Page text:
absolutely!! our entire way of life is based upon those rivers. we live with the floods and the droughts. they make us what we are, think mark twain..

right4life on July 23, 2008 at 1:43 PM

All the cow patties on earth are not a drop in the bucket to the fertilizer requirements of the US alone. Looks good on paper but doesn’t work in reality.. Sort of like wind and solar power.

Oldnuke on July 23, 2008 at 12:54 PM

the whole point is we could grow plants without oil-based fertilizers…our forefathers did, but we cannot grow anything without water.

right4life on July 23, 2008 at 1:45 PM

No water for oil!

pedestrian on July 23, 2008 at 12:35 PM

good one!

right4life on July 23, 2008 at 1:46 PM

You guys panicking over “They’ll take all our water” just don’t realize how much water is in the Mississippi–if we DID take it all, the entire west would probably die from too much water. Don’t worry–there’s plenty of water there to be had.

Vanceone on July 23, 2008 at 12:32 PM

no there is not. pretty much anything one state does with the river results in a lawsuit by another state…

Nixon to sue Corps of Engineers over planned May 1 spring rise on Missouri River
Jefferson City, Mo. — Missouri Attorney General Jay Nixon said today that his office will file a lawsuit this week seeking an injunction against the U.S. Army Corps of Engineers over the Corps’ plan to release water from upstream reservoirs on the Missouri River in a “spring rise” beginning May 1. Nixon says the routine use of a man-made spring rise at this time of year could threaten hundreds of thousands of acres of farmland in Missouri.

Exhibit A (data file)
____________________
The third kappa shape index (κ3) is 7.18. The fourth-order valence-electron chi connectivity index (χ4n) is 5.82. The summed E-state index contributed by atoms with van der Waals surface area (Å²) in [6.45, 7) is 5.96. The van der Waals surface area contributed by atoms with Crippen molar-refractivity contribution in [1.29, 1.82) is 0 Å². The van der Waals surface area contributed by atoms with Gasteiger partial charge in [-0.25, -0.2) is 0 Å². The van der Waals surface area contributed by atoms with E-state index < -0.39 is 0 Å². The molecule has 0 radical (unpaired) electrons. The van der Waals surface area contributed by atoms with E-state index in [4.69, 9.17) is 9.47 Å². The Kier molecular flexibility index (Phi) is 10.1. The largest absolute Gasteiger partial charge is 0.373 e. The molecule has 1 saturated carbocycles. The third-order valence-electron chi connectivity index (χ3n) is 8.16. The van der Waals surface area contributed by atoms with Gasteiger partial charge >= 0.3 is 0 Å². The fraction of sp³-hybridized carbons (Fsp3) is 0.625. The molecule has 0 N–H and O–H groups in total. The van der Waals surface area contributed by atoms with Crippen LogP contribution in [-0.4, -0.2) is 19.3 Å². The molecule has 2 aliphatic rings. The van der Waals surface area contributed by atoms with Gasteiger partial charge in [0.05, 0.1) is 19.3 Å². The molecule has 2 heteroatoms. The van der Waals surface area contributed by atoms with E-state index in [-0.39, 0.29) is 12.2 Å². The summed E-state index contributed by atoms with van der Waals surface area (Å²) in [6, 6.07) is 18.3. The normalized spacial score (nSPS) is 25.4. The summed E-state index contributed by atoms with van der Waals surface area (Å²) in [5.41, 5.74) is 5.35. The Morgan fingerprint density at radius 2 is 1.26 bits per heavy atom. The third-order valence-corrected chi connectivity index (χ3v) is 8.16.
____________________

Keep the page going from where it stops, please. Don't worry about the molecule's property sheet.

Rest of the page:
link

right4life on July 23, 2008 at 1:52 PM

right4life on July 23, 2008 at 1:45 PM

I understood your point. My point is that our forefathers fed a population much smaller than todays. They did not get the crop yields that are attainable today through chemistry. You’re right we can grow food without chemical fertilizers just not enough. Who starves?

Oldnuke on July 23, 2008 at 1:56 PM

right4life on July 23, 2008 at 1:45 PM

R4L, the fore-fathers used methods that we do not have in place today due to the way of the environment. Before you go jumping on me, the farmers in the 30-40′s had to change how they plowed due to the dirt losing it’s potential and drying up and blowing away as well as using trees as a shirting for the wind, so it wouldn’t pick up the dirt and take it else where.

Also we used methods back then that we would never do now. At one time, farmers used so much fish and fish waste on soil for their crops that the water began to taste fishy in their wells. They learned to interchange pig and cow waste for the fish, but yet the fish still gave the crops more or a boost then the manure. Nitrates are good but overloading can be bad. And the fact if the animals are sick they will make you sick as well.

When farmers found that soil from volcanos or areas of volcanos, or soil that was in the area of methane deposits (they didn’t know it was a deposit, they just smelled the gas) grew better, they took that soil and transferred it on their lands which helped grow a better crop.